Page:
[0048] The control circuitry 24 makes a determination at 208 about whether a first threshold has been met. As shown in a B-H graph 230 of FIG. 12, assuming the initial core magnetization was in a negative direction as in the previous example, and assuming the continuous signal is applied at 204 in a positive direction, the control circuitry 24 applies the signal at 204 and continuously monitors the output of the sensor 8 at 206, so long as the core magnetization measurement does not meet the first threshold TH- shown in FIG. 12 (NO at 208). During this continuous application of the signal at 204, 206 and 208, the core magnetization proceeds upward along a path 232 shown in dashed-line in FIG. 12 to the left of the B axis (negative field strength or H), until the measured core magnetization meets the first threshold TH+ (YES at 208), which is shown as measurement Ml in FIG. 12.

[0049] In this example, after the first threshold TH+ has been met (YES at 208), the control circuitry 24 continues the processing at 210-214 by applying a continuous signal of a second (e.g., negative) polarity at 210, while measuring the core magnetization at 212 (preferably with zero primary current) and comparing the measured magnetization with a second threshold, which is shown in FIG. 12 as TH-. During the application of the second continuous signal, and before the second threshold has been met (NO at 214), the control circuitry 24 continues to apply the signal and monitor the measured magnetization based on the output of the sensor 8. After the second threshold has been met (M2 in FIG. 12, YES at 214 in FIG. 11A), the control circuitry 24 automatically causes the coil interface circuit (e.g., circuits 26 and 28 in the system 2 of FIG. 1, or via the driver circuit 14 in the example of FIG. 10) to apply pulses to the core 6 via the compensation coil 16, and to control the polarity and energy of the individual pulses according to the sensor output signal 12a and 22a to completely or at least partially demagnetized the core 6 in a closed-loop fashion at 216-226 in FIGS. 11 A-l IB, such as using the techniques described above. As shown in the dashed line of FIG. 11 A, the control circuitry 24 in some embodiments may begin the application of pulses using a discreet feedback algorithm directly after the first threshold is met (YES at 208), but this example automatically causes the coil interface circuitry to apply the continuous signal of the second opposite polarity at 210-214 until the second threshold is met (YES at 214).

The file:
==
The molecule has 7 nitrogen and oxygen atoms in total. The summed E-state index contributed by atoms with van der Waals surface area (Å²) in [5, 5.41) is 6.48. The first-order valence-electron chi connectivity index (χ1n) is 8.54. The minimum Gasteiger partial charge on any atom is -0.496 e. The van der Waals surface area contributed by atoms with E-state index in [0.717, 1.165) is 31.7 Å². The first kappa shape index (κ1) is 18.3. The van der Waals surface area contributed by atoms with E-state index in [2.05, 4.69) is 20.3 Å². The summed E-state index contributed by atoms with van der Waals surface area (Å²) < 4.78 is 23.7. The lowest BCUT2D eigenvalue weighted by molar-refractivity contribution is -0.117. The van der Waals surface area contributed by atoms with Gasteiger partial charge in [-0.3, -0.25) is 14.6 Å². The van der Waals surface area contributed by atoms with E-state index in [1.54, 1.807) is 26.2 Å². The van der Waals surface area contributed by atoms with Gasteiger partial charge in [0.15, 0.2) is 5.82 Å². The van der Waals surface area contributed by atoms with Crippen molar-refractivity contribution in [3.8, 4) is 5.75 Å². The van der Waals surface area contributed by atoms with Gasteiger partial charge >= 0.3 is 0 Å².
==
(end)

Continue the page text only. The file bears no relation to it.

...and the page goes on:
[0050] At 216 in FIG. 11 A, the control circuitry 24 provides the signals 24a and 24b in suitable fashion to cause the coil interface circuitry 26, 28 or 14 to apply a pulse to the compensation coil 16 of a polarity opposite to the previously applied signal, having a pulse duration set according to the satisfied threshold, again preferably with zero primary current flowing in the primary conductor 4. In this example where a positive continuous signal was applied at 204, and a subsequent negative signal was applied at 210, the pulse applied at 216 is in the positive direction, and the duration of the initial pulse at 216 is set according to the magnetization magnitude of the most recently satisfied threshold, which is TH- in this case. As shown in FIG. 12, application of the pulse at 216 causes the magnetization to move from M2 along the dashed line, with the control circuitry 24 then grounding both ends of the compensation coil 16 at 218 in FIG. 11B, and measuring the core magnetization polarity at 220, which is shown as measurement M3 in FIG. 12. Thereafter, at 222 in FIG. 1 IB, the control circuitry determines from the measurement at M3 that the core magnetization is positive, and accordingly applies a pulse at 222 in the negative direction, having a duration less than that of the initial pulse applied at 216. The control circuitry 24 then determines at 224 whether a termination condition has been met. If not (NO at 224), the control circuitry 24 returns to again ground the compensation coil ends at 218 and measure the core magnetization polarity at 220. In the example of FIG. 12, this yields a negative measurement at M4, and the process 200 is continued as shown by the subsequent measurements M5 and M6 in FIG. 12, until the predefined termination condition has been satisfied (YES at 224), whereupon the process 200 is finished at 226